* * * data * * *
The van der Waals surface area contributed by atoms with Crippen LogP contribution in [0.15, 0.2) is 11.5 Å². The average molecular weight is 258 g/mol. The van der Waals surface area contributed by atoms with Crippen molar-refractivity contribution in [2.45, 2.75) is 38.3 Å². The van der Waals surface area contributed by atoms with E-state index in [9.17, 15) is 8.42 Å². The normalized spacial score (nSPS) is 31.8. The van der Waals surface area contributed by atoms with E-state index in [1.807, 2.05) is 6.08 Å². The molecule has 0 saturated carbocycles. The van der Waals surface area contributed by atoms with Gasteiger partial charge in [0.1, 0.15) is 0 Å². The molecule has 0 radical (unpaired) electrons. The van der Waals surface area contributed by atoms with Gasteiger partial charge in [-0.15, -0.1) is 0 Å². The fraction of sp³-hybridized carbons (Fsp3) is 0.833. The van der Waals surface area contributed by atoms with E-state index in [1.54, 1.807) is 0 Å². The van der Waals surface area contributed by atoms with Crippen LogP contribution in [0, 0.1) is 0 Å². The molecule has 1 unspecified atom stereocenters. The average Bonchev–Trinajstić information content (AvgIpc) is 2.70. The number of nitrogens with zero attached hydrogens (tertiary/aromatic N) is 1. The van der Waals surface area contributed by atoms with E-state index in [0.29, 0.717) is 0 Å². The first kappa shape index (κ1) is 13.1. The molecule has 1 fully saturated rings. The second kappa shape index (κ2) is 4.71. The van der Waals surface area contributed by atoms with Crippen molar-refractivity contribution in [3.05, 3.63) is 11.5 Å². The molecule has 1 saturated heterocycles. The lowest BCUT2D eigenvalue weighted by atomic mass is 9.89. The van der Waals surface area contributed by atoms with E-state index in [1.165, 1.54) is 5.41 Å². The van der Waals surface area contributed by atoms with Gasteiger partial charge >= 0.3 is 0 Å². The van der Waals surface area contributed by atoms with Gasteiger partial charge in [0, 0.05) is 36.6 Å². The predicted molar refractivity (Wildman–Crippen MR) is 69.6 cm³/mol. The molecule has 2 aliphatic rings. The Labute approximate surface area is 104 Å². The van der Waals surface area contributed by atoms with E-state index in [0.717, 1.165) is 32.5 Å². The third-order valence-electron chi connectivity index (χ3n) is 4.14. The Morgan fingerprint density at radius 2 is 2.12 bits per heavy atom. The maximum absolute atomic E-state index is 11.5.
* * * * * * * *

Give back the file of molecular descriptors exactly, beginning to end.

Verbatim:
The van der Waals surface area contributed by atoms with Crippen LogP contribution in [0.15, 0.2) is 11.5 Å². The average molecular weight is 258 g/mol. The van der Waals surface area contributed by atoms with Crippen molar-refractivity contribution in [2.45, 2.75) is 38.3 Å². The van der Waals surface area contributed by atoms with E-state index in [9.17, 15) is 8.42 Å². The normalized spacial score (nSPS) is 31.8. The van der Waals surface area contributed by atoms with E-state index in [1.807, 2.05) is 6.08 Å². The molecule has 0 saturated carbocycles. The van der Waals surface area contributed by atoms with Gasteiger partial charge in [0.1, 0.15) is 0 Å². The molecule has 0 radical (unpaired) electrons. The van der Waals surface area contributed by atoms with Gasteiger partial charge in [-0.15, -0.1) is 0 Å². The fraction of sp³-hybridized carbons (Fsp3) is 0.833. The van der Waals surface area contributed by atoms with E-state index in [1.54, 1.807) is 0 Å². The van der Waals surface area contributed by atoms with Crippen LogP contribution in [0, 0.1) is 0 Å². The molecule has 1 unspecified atom stereocenters. The average Bonchev–Trinajstić information content (AvgIpc) is 2.70. The number of nitrogens with zero attached hydrogens (tertiary/aromatic N) is 1. The van der Waals surface area contributed by atoms with E-state index in [0.29, 0.717) is 0 Å². The first kappa shape index (κ1) is 13.1. The molecule has 1 fully saturated rings. The second kappa shape index (κ2) is 4.71. The van der Waals surface area contributed by atoms with Crippen molar-refractivity contribution in [3.05, 3.63) is 11.5 Å². The molecule has 1 saturated heterocycles. The lowest BCUT2D eigenvalue weighted by atomic mass is 9.89. The van der Waals surface area contributed by atoms with E-state index in [1.165, 1.54) is 5.41 Å². The van der Waals surface area contributed by atoms with Gasteiger partial charge >= 0.3 is 0 Å². The van der Waals surface area contributed by atoms with Gasteiger partial charge in [0, 0.05) is 36.6 Å². The predicted molar refractivity (Wildman–Crippen MR) is 69.6 cm³/mol. The molecule has 2 aliphatic rings. The Labute approximate surface area is 104 Å². The van der Waals surface area contributed by atoms with E-state index in [0.717, 1.165) is 32.5 Å². The third-order valence-electron chi connectivity index (χ3n) is 4.14. The Morgan fingerprint density at radius 2 is 2.12 bits per heavy atom. The maximum absolute atomic E-state index is 11.5.